April 14, 2014 | By Catharine Hamm
Question: On March 7, I flew to Sacramento from L.A. for an overnight trip. I packed light - just a dress, belt, shoes, sweats, nightshirt, a bag of toiletries and my iPad. When I arrived at my hotel and opened my bag, there was a notice that the Transportation Security Administration had gone through my luggage. When I was getting dressed, I noticed my belt was missing. I had carefully packed it in the see-through zipper compartment of my suitcase, as I didn't want it to fall out. It was my favorite belt, old, vintage, worn and funky.
March 28, 2014 | By Kate Mather and Dan Weikel
The debate over the presence of armed police officers at airport passenger screening areas continued Friday as lawmakers met at Los Angeles International Airport to take a fresh look at November's deadly shooting and the steps airport and federal officials have taken in its wake. Members of the House of Representatives' Subcommittee on Transportation Security heard testimony Friday about the Nov. 1, 2013, shooting, which raised questions about airport security and emergency response.
March 28, 2014 | By Dan Weikel
The lessons learned from the emergency response to last November's deadly shooting at Los Angeles International Airport will be reviewed Friday during a congressional committee hearing at LAX. The shooting raised immediate questions about airport security and emergency reponse, prompting in-depth evaluations of communication systems, crowd-control measures, evacuation procedures and when paramedics may enter active shooter situations. This week, a Transportation Security Administration report recommended -- among many things -- an increased police presence at ticket counters and screening areas.
July 14, 2013 | By Hugo Martin
In the foreseeable future, fliers can expect to be “randomized” by the Transportation Security Administration. That means an electronic device called a randomizer would randomly direct travelers to different screening lines. One reason the devices are needed, federal officials said, is so TSA officers can't be accused of profiling passengers when they direct some fliers to a line for regular screening and others to a line for a faster, less intrusive search. In many airports, the TSA operates special screening lines where travelers don't have to remove their shoes, belts and jackets or take laptops and liquids out of carry-on bags.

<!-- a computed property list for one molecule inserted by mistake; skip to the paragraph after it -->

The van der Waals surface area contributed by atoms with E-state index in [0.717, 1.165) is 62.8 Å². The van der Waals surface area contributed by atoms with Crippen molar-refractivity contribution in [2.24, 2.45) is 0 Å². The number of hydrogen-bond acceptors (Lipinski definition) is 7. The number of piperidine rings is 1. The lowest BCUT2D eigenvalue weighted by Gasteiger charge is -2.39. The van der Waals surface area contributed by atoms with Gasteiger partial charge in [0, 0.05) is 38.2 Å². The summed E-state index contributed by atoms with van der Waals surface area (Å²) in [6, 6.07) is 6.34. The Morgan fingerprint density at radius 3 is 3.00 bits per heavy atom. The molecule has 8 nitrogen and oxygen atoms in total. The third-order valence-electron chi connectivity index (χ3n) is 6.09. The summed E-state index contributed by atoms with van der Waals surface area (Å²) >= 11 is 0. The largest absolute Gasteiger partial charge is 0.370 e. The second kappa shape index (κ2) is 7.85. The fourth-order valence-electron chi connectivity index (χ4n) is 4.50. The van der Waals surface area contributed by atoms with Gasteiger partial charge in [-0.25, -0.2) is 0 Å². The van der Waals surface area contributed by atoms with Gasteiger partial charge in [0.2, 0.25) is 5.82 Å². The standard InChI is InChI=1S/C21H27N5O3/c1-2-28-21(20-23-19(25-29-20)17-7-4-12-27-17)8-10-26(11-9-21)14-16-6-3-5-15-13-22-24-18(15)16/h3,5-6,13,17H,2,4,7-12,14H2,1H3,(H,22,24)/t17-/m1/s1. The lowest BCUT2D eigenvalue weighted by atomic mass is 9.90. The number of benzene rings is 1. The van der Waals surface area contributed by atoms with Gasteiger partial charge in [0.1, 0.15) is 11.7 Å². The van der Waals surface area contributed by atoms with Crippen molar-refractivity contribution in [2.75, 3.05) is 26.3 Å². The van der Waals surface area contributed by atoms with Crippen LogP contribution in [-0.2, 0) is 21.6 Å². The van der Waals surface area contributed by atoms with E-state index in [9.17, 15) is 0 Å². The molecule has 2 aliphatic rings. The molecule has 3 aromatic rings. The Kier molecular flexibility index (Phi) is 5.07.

November 25, 2012 | By Hugo Martin
This month, federal security officers stopped a traveler at the Oakland International Airport because of an unusual wristwatch he was wearing. When word got out, critics of the Transportation Security Administration blasted the agency, calling the incident an example of the TSA overreacting. In hopes of stifling the uproar, the TSA released a photo of the watch last week. This is no ordinary timepiece. It includes a toggle switch, wires and what look like tiny fuses attached to the wristband.
March 28, 2014 | By Dan Weikel and Kate Mather
How best to station armed law enforcement officers at airports was the focus of a congressional hearing at Los Angeles International Airport on Friday, one of several reviews of the emergency response to November's shooting rampage that left a federal security agent dead. During a hearing of the House Subcommittee on Transportation Security, contrasting views were presented in the aftermath of a decision at LAX early last year to shift police from fixed positions at passenger screening areas to roving patrols.
March 26, 2014 | By Kate Mather
The union representing 45,000 Transportation Security Administration officers repeated its calls to arm officers Wednesday, saying the agency's actions after November's deadly shooting at Los Angeles International Airport "does not go far enough. " J. David Cox, president of the American Federation of Government Employees, said although he "appreciates" the TSA's recommendation to put more police officers at its airport checkpoints, an armed, uniformed TSA unit was needed "to provide the best possibly security.